February is American Heart Month, and this is a story about my heart – both figuratively and literally. It’s the reason I am where I am today.
I was born with a significant heart defect called Dextrocardia, as well as a ventricular septal defect. Basically, my heart was on the wrong side of my chest cavity and inverted – and, it had a hole in it.
When I was three months old, my doctors told my parents that I needed open heart surgery to close the hole. However, at that time, my mother was pregnant with my sister.
My parents decided to wait until my sister was born before I underwent surgery. But somehow, for some reason, my heart decided that it had to be whole, and the hole I was born with began to close. My heart could stay as it was – imperfect and misplaced, but untouched.
Growing up, I found that I was doing a lot of things half-heartedly. Schoolwork wasn’t heartening, and few things excited me.
I dreamed of becoming a lawyer, but I couldn’t muster up the resolve to pursue that dream – LSATs, law school, internships. Thousands in loans, six more semesters of school, and years of building a professional profile.
Deterred by these seemingly insurmountable obstacles, I remained listless through my early 20s. For a few years after college, I worked in sales. I was good at it, but my heart was definitely in a different place.
That is, until it wasn’t.
In my early 20s, I was diagnosed with atrial fibrillation. A-Fib, also known as an irregular heartbeat, is fairly common amongst senior citizens, but as a twenty-something in college, I was now a member of a not-so-enviable, exclusive club.
During the next several years, I battled my irregular heartbeats, underwent more than a dozen cardioversions and tried various cocktails of medications, all to no avail. Eventually, I met a cardiologist who specialized in adults with congenital heart defects – adults like me.
He informed my family and me that the hole in my heart had re-opened and that it was substantially larger than it was when I was a child.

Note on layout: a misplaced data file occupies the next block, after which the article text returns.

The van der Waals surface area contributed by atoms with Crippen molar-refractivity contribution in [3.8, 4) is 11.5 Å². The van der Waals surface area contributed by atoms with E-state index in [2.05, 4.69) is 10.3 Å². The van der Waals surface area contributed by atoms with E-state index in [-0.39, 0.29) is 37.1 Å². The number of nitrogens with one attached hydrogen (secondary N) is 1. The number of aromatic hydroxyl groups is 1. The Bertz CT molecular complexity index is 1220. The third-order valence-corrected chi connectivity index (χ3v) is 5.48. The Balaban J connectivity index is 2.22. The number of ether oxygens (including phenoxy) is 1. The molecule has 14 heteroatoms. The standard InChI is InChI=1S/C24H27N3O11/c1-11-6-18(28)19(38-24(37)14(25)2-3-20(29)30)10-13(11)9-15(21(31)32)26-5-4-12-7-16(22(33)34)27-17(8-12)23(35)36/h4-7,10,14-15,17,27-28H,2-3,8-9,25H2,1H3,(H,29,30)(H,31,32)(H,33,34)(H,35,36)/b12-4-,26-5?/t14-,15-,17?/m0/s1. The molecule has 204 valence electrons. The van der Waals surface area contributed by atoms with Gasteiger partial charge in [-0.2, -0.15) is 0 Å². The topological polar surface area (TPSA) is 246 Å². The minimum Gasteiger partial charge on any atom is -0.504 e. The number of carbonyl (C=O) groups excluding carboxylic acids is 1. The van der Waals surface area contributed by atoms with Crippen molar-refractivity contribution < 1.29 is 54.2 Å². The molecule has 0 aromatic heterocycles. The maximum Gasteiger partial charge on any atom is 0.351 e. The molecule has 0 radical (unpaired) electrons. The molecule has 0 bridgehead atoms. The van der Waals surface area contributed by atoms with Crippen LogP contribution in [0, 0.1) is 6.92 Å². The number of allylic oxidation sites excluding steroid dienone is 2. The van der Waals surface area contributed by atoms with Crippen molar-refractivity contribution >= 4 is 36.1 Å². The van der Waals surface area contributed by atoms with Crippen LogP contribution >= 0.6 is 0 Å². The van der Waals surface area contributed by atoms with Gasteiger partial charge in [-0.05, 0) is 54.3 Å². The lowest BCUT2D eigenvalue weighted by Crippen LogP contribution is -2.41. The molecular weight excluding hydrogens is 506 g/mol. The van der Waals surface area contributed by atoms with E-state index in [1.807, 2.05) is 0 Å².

This was causing my irregular heartbeat, and it would at last need to be closed. At 25 years old, because of the placement of my heart, I was about to undergo a potentially first-of-its-kind open heart surgery.
On March 15, 2007, after five hours of surgery, I awoke to a heart that was beating normally for the first time in almost five years.
Making it through that operation sparked something in my soul. Instead of whining about what I had to do to get to where I wanted, I decided to ball my fists up, dig in, and do it.
After all, I had just made it through open heart surgery. Was there anything I couldn’t make it through? I finally sat for the LSAT and got myself into law school.
That’s the attitude that’s gotten me to where I am today. When I was burning the candle at both ends cramming for law school exams, and eventually bar exams, I would remind myself that I had been getting stronger.
When I was struggling to build up my own practice while juggling my responsibilities as a husband and father, I would remind myself of all that my heart could handle.
Naturally, when I saw an opportunity to run for office, an opportunity to represent and fight for all the communities our local government has left behind, I knew that I could take the heartburn of an arduous campaign and that I could win over hearts and minds.
It is the same mentality that I bring to my law practice and to my work with my fellow legislators.
The arc of my life’s journey is proof that we are all stronger than we know – that we are all more capable than we can comprehend.
Seth I. Koslow, of Merrick, was elected in 2023 to represent the Fifth District of the Nassau County Legislature.